, Volume 52, Issue 5, pp 1262-1269
Date: 02 Mar 2007

Thiopurine Methyltransferase Activity in Spain: A Study of 14,545 Patients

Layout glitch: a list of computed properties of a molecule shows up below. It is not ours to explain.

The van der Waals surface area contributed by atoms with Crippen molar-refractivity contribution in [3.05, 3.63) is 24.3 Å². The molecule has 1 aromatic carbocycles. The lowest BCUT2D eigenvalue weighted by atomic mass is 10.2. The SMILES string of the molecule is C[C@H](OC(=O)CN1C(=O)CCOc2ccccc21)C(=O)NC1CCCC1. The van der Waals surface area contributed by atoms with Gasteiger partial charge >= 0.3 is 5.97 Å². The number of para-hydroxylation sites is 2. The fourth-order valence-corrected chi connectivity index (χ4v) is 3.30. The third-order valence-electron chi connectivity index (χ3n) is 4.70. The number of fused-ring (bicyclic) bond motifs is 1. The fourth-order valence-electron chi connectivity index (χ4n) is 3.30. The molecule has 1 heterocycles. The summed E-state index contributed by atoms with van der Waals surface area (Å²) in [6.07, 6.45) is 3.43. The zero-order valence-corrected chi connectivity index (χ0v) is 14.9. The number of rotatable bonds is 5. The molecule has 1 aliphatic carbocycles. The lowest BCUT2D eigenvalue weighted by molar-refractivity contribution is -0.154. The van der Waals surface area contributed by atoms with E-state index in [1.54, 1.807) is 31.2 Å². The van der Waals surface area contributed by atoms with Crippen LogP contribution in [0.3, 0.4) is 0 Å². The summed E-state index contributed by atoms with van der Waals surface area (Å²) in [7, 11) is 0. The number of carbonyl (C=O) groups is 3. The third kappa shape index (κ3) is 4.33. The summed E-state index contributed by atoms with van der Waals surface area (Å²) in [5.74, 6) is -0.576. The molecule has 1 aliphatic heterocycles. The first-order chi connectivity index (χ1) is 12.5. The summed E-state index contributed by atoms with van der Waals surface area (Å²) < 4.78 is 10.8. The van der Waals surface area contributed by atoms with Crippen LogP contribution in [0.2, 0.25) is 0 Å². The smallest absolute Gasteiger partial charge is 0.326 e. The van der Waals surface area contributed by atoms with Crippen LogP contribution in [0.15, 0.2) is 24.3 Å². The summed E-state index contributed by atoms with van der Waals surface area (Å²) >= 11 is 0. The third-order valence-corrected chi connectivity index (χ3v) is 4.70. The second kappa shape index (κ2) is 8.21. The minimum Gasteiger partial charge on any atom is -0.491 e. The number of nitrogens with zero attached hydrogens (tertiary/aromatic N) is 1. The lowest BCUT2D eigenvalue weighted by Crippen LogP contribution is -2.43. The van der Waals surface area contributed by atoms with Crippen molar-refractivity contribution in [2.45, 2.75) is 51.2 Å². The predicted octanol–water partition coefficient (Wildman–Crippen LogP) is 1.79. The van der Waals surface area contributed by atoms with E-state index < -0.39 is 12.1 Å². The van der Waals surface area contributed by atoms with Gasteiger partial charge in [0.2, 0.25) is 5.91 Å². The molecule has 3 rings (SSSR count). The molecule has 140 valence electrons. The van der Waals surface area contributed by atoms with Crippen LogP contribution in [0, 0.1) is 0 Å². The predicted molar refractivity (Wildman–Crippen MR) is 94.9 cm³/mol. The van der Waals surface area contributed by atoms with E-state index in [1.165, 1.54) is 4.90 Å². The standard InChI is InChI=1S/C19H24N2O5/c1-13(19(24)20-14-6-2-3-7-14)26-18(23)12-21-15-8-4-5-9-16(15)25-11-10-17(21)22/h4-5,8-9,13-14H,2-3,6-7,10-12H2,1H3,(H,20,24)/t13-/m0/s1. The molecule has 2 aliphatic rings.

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We sought to assess the activity of thiopurine methyltransferase (TPMT) in 14,545 Spanish patients with different diseases amenable to treatment with azathioprine/6-mercaptopurine (6-MP), and to evaluate the proportion of patients with low TPMT activity and therefore a higher risk of myelotoxicity with these drugs. TPMT activity in red blood cells (RBCs) was measured by a radiochemical method. The association between several clinical variables and TPMT activity was assessed by multiple linear regression. We included 14,545 patients: autoimmune hepatitis (n=359 patients), inflammatory bowel disease (n=7,046), multiple sclerosis (n = 814), myasthenia gravis (n=344), pemphigus (n=133), and other diseases (n=5,849). Mean TPMT activity was 20.1 ± 6 U/mL, but differed depending on the disease (P < .001). TPMT distribution was low (<5) in 0.5%; intermediate (5.0–13.7) in 11.9%; or high (≥13.8) in 87.6%. Only when TPMT activity was considered separately in each disease did it reveal a normal distribution. In the multivariate analysis, gender, hematocrit, and treatment with 5-aminosalicylates/steroids/azathioprine/6-MP statistically influenced TPMT activity, although, probably, in a clinically irrelevant manner. This study shows, in a large sample of 14,545 patients, that 0.5% had low TPMT activity, indicating a higher risk of myelotoxicity with azathioprine/6-MP, a figure similar or slightly higher than that reported in other areas. Nevertheless, the trimodal distribution of TPMT activity varied depending on disease, and the proportion of patients with low activity values ranged from 0–0.8%. The drugs prescribed for the treatment of autoimmune diseases, including azathioprine/6-MP, modified TPMT activity, but the magnitude of this effect was very small and the differences found are probably irrelevant from the clinical point of view.